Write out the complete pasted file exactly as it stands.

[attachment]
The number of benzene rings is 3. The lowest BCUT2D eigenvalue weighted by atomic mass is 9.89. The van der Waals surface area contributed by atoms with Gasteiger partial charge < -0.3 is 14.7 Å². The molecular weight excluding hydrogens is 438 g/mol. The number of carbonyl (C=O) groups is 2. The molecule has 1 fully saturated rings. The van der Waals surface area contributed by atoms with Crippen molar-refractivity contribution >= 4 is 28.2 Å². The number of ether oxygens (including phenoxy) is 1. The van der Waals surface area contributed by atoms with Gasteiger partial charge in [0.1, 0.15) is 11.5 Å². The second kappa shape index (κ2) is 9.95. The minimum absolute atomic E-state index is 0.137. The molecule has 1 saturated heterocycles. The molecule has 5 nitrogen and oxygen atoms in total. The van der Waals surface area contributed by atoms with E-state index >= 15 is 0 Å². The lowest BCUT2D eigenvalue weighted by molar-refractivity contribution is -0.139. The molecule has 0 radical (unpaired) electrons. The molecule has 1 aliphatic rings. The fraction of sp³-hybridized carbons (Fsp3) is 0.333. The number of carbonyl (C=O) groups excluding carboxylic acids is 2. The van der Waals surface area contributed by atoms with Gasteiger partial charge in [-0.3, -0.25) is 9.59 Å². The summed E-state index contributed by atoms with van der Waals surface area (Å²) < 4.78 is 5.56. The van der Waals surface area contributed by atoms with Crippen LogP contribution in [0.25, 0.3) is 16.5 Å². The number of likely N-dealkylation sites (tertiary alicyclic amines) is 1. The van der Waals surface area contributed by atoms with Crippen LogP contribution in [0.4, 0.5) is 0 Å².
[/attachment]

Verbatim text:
The number of benzene rings is 3. The lowest BCUT2D eigenvalue weighted by atomic mass is 9.89. The van der Waals surface area contributed by atoms with Gasteiger partial charge < -0.3 is 14.7 Å². The molecular weight excluding hydrogens is 438 g/mol. The number of carbonyl (C=O) groups is 2. The molecule has 1 fully saturated rings. The van der Waals surface area contributed by atoms with Crippen molar-refractivity contribution >= 4 is 28.2 Å². The number of ether oxygens (including phenoxy) is 1. The van der Waals surface area contributed by atoms with Gasteiger partial charge in [0.1, 0.15) is 11.5 Å². The second kappa shape index (κ2) is 9.95. The minimum absolute atomic E-state index is 0.137. The molecule has 1 saturated heterocycles. The molecule has 5 nitrogen and oxygen atoms in total. The van der Waals surface area contributed by atoms with E-state index >= 15 is 0 Å². The lowest BCUT2D eigenvalue weighted by molar-refractivity contribution is -0.139. The molecule has 0 radical (unpaired) electrons. The molecule has 1 aliphatic rings. The fraction of sp³-hybridized carbons (Fsp3) is 0.333. The number of carbonyl (C=O) groups excluding carboxylic acids is 2. The van der Waals surface area contributed by atoms with Gasteiger partial charge in [-0.3, -0.25) is 9.59 Å². The summed E-state index contributed by atoms with van der Waals surface area (Å²) < 4.78 is 5.56. The van der Waals surface area contributed by atoms with Crippen LogP contribution in [0.25, 0.3) is 16.5 Å². The number of likely N-dealkylation sites (tertiary alicyclic amines) is 1. The van der Waals surface area contributed by atoms with Crippen LogP contribution in [0.4, 0.5) is 0 Å².